Note the rather ironic last line of this account. Perhaps the real lesson US war-makers failed to glean from Pontecorvo’s film was, “Stay out—its hopeless.” From Italy’s AKI news agency, Oct. 13:
Gillo Pontecorvo, one of Italy’s leading filmmakers renowned for ‘The Battle of Algiers’, a realistic representation of Algeria’s independence war against France, died on Thursday night. He was 86. The Battle of Algiers, which Pontecorvo wrote with Franco Solinas and directed in 1966, won the Venice film festival that year and was nominated for three Oscars – best director, screenplay and foreign film. The documentary-style movie showed the plight of Algerians during the 1954-62 war, denouncing the bombings and torture of civilians by the French military. It was banned in France until 1972 and in Britain until 1969.
Born into a Jewish family in Pisa, Pontecorvo was a musician, a journalist, a political activist closely associated with Italy’s Communist party and its ideas who fought in the resistance during World War II, as well as a filmmaker.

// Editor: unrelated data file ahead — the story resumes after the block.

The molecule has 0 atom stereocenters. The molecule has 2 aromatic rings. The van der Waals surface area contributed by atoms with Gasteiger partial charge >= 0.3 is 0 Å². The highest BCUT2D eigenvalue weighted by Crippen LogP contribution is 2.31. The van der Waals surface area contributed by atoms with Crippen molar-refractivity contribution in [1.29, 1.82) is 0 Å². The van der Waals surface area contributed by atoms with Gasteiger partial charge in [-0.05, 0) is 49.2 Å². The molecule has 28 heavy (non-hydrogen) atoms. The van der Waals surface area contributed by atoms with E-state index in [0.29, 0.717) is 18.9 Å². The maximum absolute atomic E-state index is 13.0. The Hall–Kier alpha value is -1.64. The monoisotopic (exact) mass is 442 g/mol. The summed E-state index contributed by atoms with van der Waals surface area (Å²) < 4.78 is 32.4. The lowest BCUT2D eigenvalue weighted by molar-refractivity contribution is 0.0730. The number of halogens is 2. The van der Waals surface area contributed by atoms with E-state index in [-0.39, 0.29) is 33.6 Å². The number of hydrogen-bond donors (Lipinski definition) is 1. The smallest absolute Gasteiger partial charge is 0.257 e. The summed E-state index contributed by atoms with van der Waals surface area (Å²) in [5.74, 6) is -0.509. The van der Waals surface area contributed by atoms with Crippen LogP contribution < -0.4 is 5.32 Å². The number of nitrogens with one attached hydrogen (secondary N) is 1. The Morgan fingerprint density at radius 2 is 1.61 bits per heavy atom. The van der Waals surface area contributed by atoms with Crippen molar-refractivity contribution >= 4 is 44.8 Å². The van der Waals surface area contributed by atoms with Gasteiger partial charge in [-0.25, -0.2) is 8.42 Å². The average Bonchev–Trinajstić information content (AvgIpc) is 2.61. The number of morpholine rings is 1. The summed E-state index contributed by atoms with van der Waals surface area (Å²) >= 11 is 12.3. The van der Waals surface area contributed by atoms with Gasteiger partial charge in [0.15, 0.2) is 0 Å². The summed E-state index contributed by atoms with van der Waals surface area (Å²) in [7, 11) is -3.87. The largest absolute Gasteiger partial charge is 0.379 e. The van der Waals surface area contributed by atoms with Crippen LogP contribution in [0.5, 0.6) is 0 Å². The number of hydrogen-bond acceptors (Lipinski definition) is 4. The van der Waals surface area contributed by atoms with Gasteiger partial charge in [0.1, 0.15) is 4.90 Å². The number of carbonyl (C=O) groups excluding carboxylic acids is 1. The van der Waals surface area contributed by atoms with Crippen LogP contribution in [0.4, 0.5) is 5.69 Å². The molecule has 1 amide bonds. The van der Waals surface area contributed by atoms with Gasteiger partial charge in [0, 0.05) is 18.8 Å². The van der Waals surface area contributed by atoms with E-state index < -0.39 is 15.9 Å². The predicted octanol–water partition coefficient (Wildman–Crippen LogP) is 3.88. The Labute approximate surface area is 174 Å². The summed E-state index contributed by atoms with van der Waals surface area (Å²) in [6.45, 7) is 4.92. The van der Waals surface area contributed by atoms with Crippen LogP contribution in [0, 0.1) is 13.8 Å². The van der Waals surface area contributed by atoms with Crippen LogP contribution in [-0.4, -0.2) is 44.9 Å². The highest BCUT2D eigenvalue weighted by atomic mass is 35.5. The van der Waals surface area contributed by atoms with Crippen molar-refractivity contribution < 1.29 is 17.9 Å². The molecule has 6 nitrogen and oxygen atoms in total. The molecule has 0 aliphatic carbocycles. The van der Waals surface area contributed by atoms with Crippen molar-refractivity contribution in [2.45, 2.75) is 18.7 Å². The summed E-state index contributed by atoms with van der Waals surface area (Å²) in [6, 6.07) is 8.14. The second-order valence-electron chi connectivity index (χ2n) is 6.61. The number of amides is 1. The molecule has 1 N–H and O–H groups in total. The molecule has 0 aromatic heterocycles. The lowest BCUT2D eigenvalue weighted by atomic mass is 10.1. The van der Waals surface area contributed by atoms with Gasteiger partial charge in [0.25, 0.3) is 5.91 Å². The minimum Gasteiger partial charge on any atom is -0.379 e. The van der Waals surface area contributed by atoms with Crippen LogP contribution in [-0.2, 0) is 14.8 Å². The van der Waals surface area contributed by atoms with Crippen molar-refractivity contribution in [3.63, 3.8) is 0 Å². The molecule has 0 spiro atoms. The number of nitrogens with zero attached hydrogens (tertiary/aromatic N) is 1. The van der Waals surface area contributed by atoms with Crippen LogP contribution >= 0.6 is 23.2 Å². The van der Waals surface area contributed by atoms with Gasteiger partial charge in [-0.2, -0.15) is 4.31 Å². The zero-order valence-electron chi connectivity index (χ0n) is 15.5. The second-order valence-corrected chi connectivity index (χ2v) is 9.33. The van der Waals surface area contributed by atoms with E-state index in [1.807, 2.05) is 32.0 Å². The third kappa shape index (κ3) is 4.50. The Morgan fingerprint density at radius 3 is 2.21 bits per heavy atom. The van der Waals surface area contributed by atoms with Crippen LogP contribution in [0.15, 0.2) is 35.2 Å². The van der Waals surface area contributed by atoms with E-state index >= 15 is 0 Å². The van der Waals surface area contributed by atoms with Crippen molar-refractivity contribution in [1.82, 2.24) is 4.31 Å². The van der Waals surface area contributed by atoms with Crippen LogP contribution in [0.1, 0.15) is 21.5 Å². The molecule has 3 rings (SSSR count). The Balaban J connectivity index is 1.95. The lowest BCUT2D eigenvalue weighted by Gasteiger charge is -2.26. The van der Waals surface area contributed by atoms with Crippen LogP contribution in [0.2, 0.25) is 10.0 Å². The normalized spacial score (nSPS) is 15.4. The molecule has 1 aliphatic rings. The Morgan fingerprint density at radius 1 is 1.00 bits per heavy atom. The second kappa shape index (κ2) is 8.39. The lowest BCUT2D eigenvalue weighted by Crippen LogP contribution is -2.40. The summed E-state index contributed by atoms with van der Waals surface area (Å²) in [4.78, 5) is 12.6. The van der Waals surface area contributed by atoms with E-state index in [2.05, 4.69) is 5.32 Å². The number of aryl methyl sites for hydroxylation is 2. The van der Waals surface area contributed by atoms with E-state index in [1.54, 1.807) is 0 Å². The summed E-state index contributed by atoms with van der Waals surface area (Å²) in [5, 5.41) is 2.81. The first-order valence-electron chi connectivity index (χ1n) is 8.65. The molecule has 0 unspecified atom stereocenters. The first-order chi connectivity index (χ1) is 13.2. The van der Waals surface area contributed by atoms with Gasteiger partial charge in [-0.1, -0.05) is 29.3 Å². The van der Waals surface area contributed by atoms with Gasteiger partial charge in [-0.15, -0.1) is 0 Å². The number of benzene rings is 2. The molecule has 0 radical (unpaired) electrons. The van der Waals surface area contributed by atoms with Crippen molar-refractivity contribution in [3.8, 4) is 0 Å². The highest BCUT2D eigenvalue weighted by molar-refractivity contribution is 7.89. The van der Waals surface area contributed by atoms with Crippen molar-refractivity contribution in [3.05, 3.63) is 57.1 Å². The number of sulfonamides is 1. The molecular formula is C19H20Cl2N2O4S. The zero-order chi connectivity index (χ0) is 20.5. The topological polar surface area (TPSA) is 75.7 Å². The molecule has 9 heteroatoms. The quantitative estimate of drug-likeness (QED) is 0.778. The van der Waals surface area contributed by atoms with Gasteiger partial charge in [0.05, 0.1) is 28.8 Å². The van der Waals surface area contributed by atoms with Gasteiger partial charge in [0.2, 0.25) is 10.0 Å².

He made few films all very politically engaging. Kapo, which came out in 1960, was set in a Nazi concentration camp while his 1969 work Qeimada (Burn) was an allegory of colonialism. The film, starring Marlon Brando, was reportedly a favourite with the US star.
In 2003 the Pentagon reportedly screened The Battle of Algiers for officers and experts who were debating US military intervention in Iraq, the New York Times reported.
A leaflet given to viewers reportedly read: “How to win a battle against terrorism and lose the war of ideas.”
Another perverse historical irony is that Algeria’s own regime is now faced with an Islamist insurgency (somewhat in abeyance at the moment) which employs terrorist tactics.